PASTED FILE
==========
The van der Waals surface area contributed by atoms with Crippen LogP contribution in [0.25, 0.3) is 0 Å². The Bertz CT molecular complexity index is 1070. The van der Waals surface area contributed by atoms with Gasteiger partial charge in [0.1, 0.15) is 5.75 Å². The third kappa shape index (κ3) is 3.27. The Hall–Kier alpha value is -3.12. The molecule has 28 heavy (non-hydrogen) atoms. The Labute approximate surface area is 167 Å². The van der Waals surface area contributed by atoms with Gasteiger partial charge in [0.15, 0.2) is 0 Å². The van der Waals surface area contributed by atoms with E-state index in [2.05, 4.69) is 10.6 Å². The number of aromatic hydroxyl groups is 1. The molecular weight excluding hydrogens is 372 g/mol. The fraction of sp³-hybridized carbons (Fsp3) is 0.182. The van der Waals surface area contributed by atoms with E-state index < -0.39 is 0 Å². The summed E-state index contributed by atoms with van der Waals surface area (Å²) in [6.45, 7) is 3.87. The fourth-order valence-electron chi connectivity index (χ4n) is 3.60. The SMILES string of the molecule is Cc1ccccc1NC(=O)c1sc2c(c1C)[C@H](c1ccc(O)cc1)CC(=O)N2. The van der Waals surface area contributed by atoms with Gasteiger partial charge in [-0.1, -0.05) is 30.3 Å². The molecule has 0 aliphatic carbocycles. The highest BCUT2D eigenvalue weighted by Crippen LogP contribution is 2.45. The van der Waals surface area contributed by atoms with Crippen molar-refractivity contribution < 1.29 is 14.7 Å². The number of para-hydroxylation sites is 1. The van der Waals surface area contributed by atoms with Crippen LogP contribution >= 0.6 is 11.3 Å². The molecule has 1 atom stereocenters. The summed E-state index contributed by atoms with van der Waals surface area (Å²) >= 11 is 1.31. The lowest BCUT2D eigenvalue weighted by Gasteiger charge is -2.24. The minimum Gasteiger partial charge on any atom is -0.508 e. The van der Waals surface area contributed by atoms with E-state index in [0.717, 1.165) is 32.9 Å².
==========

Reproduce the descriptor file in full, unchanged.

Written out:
The van der Waals surface area contributed by atoms with Crippen LogP contribution in [0.25, 0.3) is 0 Å². The Bertz CT molecular complexity index is 1070. The van der Waals surface area contributed by atoms with Gasteiger partial charge in [0.1, 0.15) is 5.75 Å². The third kappa shape index (κ3) is 3.27. The Hall–Kier alpha value is -3.12. The molecule has 28 heavy (non-hydrogen) atoms. The Labute approximate surface area is 167 Å². The van der Waals surface area contributed by atoms with Gasteiger partial charge in [0.15, 0.2) is 0 Å². The van der Waals surface area contributed by atoms with E-state index in [2.05, 4.69) is 10.6 Å². The number of aromatic hydroxyl groups is 1. The molecular weight excluding hydrogens is 372 g/mol. The fraction of sp³-hybridized carbons (Fsp3) is 0.182. The van der Waals surface area contributed by atoms with E-state index < -0.39 is 0 Å². The summed E-state index contributed by atoms with van der Waals surface area (Å²) in [6.45, 7) is 3.87. The fourth-order valence-electron chi connectivity index (χ4n) is 3.60. The SMILES string of the molecule is Cc1ccccc1NC(=O)c1sc2c(c1C)[C@H](c1ccc(O)cc1)CC(=O)N2. The van der Waals surface area contributed by atoms with Gasteiger partial charge in [-0.1, -0.05) is 30.3 Å². The molecule has 0 aliphatic carbocycles. The highest BCUT2D eigenvalue weighted by Crippen LogP contribution is 2.45. The van der Waals surface area contributed by atoms with Crippen molar-refractivity contribution < 1.29 is 14.7 Å². The number of para-hydroxylation sites is 1. The van der Waals surface area contributed by atoms with Crippen LogP contribution >= 0.6 is 11.3 Å². The molecule has 1 atom stereocenters. The summed E-state index contributed by atoms with van der Waals surface area (Å²) >= 11 is 1.31. The lowest BCUT2D eigenvalue weighted by Gasteiger charge is -2.24. The minimum Gasteiger partial charge on any atom is -0.508 e. The van der Waals surface area contributed by atoms with E-state index in [0.717, 1.165) is 32.9 Å².